Division of marital property in California occurs differently than in many other states. There is no “equitable distribution” in California. Rather, California is an “equal division” state, and under California marital property division laws, property that is acquired or that appreciates during the marriage will be divided equally between the spouses. Marital property division may proceed under different rules only if the spouses had a premarital agreement to that effect.
Here are two examples of how California’s marital property division laws work:
- If you owned a home before you got married, but paid down a mortgage during the marriage, your spouse would probably be entitled to some share of any appreciation in the home’s value that occurred during the marriage.
- If your spouse worked during the marriage and contributed a portion of wages to a retirement account, you would be entitled to a share of that retirement account upon divorce even though you didn’t officially contribute to the retirement fund.
At the law office of Thomas E. Bouman, Attorney at Law, we evaluate your financial situation to determine what assets are marital property and thus, subject to division, how those assets will likely be divided and what you can do to avoid being saddled with a disproportionate amount of debt. As an established and respected marital property division lawyer serving San Jose, Mr. Bouman can recommend accountants, tax experts and other financial professionals to make sure the amount of assets claimed as community property is accurate and fairly evaluated.
Don’t be misled or intimidated by your ex-spouse’s attorney. Contact Thomas E. Bouman today and protect your rights and interests in the division of marital property.
Division of Marital Property ¾ Issues That Arise
Divorce attorney Thomas E. Bouman represents clients in regard to the following kinds of division of marital property issues:
- Moore-Marsden calculations to divide the value of home equity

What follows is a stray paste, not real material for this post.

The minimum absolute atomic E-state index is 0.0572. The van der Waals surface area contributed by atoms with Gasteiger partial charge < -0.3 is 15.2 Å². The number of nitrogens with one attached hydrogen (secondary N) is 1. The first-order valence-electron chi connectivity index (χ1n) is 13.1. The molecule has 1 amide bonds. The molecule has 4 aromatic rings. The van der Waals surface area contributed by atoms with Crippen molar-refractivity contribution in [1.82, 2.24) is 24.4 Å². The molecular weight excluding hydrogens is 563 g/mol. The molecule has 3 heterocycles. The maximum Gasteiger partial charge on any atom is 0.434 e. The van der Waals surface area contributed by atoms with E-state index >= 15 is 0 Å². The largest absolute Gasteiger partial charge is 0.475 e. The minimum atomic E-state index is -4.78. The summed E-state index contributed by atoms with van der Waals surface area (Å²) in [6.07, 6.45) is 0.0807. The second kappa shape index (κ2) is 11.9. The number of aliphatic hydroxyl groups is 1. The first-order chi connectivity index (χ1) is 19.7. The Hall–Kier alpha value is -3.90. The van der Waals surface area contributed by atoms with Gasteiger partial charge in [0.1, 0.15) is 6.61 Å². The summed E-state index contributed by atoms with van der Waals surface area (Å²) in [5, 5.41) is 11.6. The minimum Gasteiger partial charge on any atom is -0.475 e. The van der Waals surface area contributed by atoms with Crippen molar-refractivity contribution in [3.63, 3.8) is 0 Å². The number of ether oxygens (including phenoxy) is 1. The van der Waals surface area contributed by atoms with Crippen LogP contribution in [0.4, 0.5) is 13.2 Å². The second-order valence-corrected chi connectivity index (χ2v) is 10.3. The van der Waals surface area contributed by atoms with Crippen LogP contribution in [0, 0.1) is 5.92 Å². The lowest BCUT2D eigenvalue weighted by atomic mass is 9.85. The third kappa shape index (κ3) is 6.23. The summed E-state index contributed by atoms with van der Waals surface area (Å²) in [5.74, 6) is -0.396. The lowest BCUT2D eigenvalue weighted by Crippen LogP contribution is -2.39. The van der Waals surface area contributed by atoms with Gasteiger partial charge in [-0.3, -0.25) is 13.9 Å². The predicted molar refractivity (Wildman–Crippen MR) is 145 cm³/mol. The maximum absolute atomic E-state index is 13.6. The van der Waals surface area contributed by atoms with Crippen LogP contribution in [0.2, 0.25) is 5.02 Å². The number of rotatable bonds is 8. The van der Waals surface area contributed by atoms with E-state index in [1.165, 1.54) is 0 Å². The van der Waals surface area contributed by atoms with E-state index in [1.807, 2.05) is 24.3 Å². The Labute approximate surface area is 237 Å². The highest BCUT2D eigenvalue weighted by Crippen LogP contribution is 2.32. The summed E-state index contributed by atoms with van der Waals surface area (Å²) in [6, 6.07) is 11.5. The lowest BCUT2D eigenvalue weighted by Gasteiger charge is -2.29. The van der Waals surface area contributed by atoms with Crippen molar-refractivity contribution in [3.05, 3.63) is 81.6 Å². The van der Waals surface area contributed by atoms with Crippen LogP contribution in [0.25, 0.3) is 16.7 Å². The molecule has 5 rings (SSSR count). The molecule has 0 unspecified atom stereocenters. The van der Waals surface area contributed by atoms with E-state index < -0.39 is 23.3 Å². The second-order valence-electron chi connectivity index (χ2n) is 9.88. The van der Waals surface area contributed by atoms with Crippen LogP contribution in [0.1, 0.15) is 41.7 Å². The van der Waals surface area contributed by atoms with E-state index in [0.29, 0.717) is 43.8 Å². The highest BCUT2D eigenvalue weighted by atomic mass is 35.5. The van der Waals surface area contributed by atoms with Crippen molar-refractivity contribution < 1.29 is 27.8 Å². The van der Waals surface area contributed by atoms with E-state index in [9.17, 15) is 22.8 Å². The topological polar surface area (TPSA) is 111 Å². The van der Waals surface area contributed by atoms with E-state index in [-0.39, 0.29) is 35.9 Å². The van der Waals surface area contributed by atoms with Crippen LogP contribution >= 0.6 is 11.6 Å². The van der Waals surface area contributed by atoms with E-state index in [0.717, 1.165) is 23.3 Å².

- Qualified domestic relations orders (QDRO) to divide retirement funds, pension plans and 401(k) plans
- Business valuations of closely held or family companies
- Division of stock options and IRAs
- The relationship between property division and bankruptcy
- Valuation and division of professional practices
- Marital standard of living determinations
- Inheritances and lawsuit settlements
- Tracing property to determine whether it is a marital or separate asset
- Reviewing marital financial history to evaluate any claims of financial mismanagement or breach of fiduciary duty
Division of Marital Debt
An important component of any agreement regarding the division of marital property is the division of debt. Any commonly held loans or credit lines are subject to equal division at the time of divorce. Where spouses run into problems is when one spouse is alleged to have been the sole borrower on a loan or the sole owner of gambling debts.
For example, a jointly held credit card may have only been used by your spouse; now, at the time of divorce, there are thousands of dollars on it, even though you never used it. Are you responsible for half of that debt just because it accrued during the marriage?
While the general rule is both spouses are responsible for any jointly held accounts or lines of credit, it may be possible to negotiate a divorce settlement that allows you to accept responsibility for debt in exchange for something else. As your divorce lawyer, Mr. Bouman will propose ways to divide marital debts that do not leave you saddled with excessive risk or unfair portions of loan or credit card debts.
Contact Sunnyvale Divorce Attorney Thomas E. Bouman Today
The division of marital property can be complicated and confusing. Without knowledgeable legal advice from an experienced divorce attorney, you run the risk of accepting an unbalanced marital property settlement agreement.
Our office can help you avoid confusion and unwanted difficulties. To schedule an appointment and discuss how we can help you, contact the law office of Thomas E. Bouman today.